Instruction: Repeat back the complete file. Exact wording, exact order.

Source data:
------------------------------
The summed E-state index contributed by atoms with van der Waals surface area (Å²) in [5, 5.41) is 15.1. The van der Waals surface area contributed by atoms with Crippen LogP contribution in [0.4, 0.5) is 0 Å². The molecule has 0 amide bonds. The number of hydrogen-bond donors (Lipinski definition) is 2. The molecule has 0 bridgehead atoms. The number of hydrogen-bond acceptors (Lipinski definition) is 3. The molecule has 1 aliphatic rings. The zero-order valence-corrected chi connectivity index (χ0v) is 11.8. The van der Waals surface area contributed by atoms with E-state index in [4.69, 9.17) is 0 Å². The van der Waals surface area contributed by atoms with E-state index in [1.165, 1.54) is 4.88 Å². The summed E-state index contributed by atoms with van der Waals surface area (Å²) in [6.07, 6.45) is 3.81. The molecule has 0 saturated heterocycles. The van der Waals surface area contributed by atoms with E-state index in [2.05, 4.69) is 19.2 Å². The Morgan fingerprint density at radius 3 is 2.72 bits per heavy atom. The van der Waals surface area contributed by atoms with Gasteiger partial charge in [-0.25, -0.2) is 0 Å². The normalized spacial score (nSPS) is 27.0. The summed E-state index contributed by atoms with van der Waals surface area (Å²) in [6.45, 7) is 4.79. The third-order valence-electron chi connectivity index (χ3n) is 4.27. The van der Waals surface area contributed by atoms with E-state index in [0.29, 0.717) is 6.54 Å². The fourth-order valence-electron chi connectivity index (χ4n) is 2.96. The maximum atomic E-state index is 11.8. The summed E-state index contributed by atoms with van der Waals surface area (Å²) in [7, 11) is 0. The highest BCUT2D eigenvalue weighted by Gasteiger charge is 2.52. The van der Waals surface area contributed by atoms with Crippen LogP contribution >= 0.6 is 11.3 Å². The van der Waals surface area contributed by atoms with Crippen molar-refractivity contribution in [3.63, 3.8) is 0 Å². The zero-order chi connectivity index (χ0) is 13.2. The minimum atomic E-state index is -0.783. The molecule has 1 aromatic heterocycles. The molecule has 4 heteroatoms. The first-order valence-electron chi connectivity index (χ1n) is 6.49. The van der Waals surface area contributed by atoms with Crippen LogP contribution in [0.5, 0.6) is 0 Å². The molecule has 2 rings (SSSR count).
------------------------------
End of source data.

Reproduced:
The summed E-state index contributed by atoms with van der Waals surface area (Å²) in [5, 5.41) is 15.1. The van der Waals surface area contributed by atoms with Crippen LogP contribution in [0.4, 0.5) is 0 Å². The molecule has 0 amide bonds. The number of hydrogen-bond donors (Lipinski definition) is 2. The molecule has 0 bridgehead atoms. The number of hydrogen-bond acceptors (Lipinski definition) is 3. The molecule has 1 aliphatic rings. The zero-order valence-corrected chi connectivity index (χ0v) is 11.8. The van der Waals surface area contributed by atoms with E-state index in [4.69, 9.17) is 0 Å². The van der Waals surface area contributed by atoms with E-state index in [1.165, 1.54) is 4.88 Å². The summed E-state index contributed by atoms with van der Waals surface area (Å²) in [6.07, 6.45) is 3.81. The molecule has 0 saturated heterocycles. The van der Waals surface area contributed by atoms with E-state index in [2.05, 4.69) is 19.2 Å². The Morgan fingerprint density at radius 3 is 2.72 bits per heavy atom. The van der Waals surface area contributed by atoms with Gasteiger partial charge in [-0.25, -0.2) is 0 Å². The normalized spacial score (nSPS) is 27.0. The summed E-state index contributed by atoms with van der Waals surface area (Å²) in [6.45, 7) is 4.79. The third-order valence-electron chi connectivity index (χ3n) is 4.27. The van der Waals surface area contributed by atoms with E-state index in [0.29, 0.717) is 6.54 Å². The fourth-order valence-electron chi connectivity index (χ4n) is 2.96. The maximum atomic E-state index is 11.8. The summed E-state index contributed by atoms with van der Waals surface area (Å²) in [7, 11) is 0. The highest BCUT2D eigenvalue weighted by Gasteiger charge is 2.52. The van der Waals surface area contributed by atoms with Crippen LogP contribution >= 0.6 is 11.3 Å². The van der Waals surface area contributed by atoms with Crippen molar-refractivity contribution in [3.63, 3.8) is 0 Å². The zero-order chi connectivity index (χ0) is 13.2. The minimum atomic E-state index is -0.783. The molecule has 1 aromatic heterocycles. The molecule has 4 heteroatoms. The first-order valence-electron chi connectivity index (χ1n) is 6.49. The van der Waals surface area contributed by atoms with Crippen LogP contribution in [0.5, 0.6) is 0 Å². The molecule has 2 rings (SSSR count).